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Lakers Celebration Was Necessary

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One of the crucial roles professional sports have is uniting a city in catharsis.

In July 1967 the city of Detroit endured riots that claimed 43 lives and injured 467. In addition 7,231 people were arrested while damages estimated from $40 million to $80 million (not adjusted for inflation). In 1968 when the Detroit Tigers faced the St. Louis Cardinals in the World Series, the city came together to cheer them on to victory.

When looking at images of the crowd Wednesday afternoon, it was moving to see the people. For all the strife people are facing today - economic uncertainty, global instability and a constant bombardment of fear - none of that mattered.

For one day race, gender, age, class, sexuality, political affiliation didn’t matter. The afternoon was about uniting in showing support for a team that gave the fans many moments of excitement since the end of October.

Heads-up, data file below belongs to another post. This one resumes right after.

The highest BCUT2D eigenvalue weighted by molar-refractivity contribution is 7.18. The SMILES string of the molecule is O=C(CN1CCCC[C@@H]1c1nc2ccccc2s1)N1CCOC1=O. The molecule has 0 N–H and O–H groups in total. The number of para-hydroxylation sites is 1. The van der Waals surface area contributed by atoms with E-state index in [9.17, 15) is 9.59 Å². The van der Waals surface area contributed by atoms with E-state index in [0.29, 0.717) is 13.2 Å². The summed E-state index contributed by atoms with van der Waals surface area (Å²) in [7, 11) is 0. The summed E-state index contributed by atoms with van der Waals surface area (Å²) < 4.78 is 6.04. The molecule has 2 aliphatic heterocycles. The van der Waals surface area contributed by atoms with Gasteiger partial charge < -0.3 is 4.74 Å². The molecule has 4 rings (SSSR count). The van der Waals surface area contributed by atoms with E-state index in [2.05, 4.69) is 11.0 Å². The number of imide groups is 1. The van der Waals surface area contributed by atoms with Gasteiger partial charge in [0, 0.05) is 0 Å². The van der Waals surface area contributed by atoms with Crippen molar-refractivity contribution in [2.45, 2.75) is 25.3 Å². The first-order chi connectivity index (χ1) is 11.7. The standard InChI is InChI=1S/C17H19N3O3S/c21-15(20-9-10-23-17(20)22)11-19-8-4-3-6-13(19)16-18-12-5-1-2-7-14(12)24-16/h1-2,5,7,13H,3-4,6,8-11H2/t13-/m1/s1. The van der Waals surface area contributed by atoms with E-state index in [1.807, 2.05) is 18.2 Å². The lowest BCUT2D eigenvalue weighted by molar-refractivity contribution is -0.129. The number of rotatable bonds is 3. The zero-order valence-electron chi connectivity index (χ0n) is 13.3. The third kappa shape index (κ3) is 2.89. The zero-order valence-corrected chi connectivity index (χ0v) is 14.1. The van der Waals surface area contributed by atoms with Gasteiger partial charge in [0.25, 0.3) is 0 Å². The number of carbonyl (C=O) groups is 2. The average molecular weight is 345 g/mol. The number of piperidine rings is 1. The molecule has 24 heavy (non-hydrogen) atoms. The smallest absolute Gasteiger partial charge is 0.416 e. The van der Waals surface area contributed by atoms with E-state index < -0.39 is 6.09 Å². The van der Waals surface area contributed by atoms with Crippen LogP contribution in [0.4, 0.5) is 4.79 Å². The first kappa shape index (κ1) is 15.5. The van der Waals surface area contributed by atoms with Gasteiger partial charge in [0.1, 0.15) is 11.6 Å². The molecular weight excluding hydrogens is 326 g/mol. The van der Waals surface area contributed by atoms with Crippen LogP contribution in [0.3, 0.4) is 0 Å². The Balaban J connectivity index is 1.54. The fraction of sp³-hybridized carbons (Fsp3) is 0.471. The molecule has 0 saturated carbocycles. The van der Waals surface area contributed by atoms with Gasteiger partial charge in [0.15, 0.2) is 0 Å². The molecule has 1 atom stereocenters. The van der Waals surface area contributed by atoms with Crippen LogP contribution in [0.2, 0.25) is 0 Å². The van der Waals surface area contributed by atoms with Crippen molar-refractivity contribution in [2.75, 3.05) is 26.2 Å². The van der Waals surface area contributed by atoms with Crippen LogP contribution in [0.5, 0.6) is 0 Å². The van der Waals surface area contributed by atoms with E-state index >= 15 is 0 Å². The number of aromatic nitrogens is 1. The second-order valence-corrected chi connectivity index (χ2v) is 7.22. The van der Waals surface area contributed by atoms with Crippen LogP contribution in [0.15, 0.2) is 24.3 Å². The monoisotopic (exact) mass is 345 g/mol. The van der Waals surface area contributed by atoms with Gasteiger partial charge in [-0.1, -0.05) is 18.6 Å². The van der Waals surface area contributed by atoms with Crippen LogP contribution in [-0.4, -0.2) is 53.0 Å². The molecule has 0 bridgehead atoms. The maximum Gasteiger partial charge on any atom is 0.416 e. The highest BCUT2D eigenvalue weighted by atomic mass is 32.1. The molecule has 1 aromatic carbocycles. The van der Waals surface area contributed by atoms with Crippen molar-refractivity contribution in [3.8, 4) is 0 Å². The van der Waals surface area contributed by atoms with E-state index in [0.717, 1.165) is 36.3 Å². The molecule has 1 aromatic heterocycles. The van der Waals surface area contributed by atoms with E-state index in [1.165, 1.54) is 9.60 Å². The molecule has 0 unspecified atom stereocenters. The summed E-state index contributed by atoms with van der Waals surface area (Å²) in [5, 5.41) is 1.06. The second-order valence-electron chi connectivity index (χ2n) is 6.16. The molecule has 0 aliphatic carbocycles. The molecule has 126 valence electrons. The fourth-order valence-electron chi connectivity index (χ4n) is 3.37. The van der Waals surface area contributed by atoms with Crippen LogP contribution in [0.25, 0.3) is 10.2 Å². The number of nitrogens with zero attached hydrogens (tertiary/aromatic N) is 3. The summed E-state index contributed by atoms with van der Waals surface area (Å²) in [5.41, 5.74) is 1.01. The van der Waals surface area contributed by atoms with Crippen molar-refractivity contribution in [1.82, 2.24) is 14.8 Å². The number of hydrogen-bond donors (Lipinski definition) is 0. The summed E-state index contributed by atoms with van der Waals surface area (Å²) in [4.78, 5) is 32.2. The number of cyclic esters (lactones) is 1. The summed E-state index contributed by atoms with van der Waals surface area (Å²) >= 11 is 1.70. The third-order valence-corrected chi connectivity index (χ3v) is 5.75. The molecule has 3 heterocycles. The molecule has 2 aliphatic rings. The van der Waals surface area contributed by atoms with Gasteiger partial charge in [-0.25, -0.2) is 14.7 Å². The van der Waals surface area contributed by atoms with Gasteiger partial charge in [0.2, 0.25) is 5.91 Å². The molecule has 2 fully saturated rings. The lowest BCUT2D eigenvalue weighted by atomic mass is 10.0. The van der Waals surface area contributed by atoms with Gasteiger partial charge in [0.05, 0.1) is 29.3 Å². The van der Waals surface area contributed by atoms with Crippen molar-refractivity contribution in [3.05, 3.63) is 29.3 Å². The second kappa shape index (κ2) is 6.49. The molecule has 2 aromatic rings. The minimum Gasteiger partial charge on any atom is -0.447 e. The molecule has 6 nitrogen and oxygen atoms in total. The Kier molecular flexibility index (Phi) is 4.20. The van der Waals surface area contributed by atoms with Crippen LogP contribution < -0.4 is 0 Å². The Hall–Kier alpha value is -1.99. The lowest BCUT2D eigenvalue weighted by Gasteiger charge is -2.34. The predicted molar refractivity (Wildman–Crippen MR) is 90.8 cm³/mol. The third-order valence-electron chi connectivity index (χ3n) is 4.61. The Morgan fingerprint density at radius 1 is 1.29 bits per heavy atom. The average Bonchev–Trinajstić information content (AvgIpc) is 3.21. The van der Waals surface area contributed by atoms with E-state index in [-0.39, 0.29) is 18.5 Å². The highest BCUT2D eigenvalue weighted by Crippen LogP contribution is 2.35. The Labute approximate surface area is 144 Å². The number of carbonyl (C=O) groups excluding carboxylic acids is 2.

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There are very few things in this world that can bring people together like this. Here in Los Angeles the only recent public gatherings that brought people together like this were the 2003 antiwar rallies and the Day without an Immigrant in 2006. The difference with the Lakers is that this was a gathering of happiness rather than protest.

Much had been made of the $1 million price tag for the City of Los Angeles. A lot of people still feel resentment and a sense that a celebration is mere frivolity given the budget crisis in the city. There are teachers that need to be paid, workers that need jobs and essential services that are threatened to be cut.

However that is neither here nor there since the city ended up getting private donors to pick up the tab. The city paid nothing.

In the end the city is still in a fiscal crisis, people are still unemployed, Tehran is still mired in election controversy and all of the world’s ills are still there. But the people of Los Angeles had a few short hours of joy. People still willing to deride that are missing the point.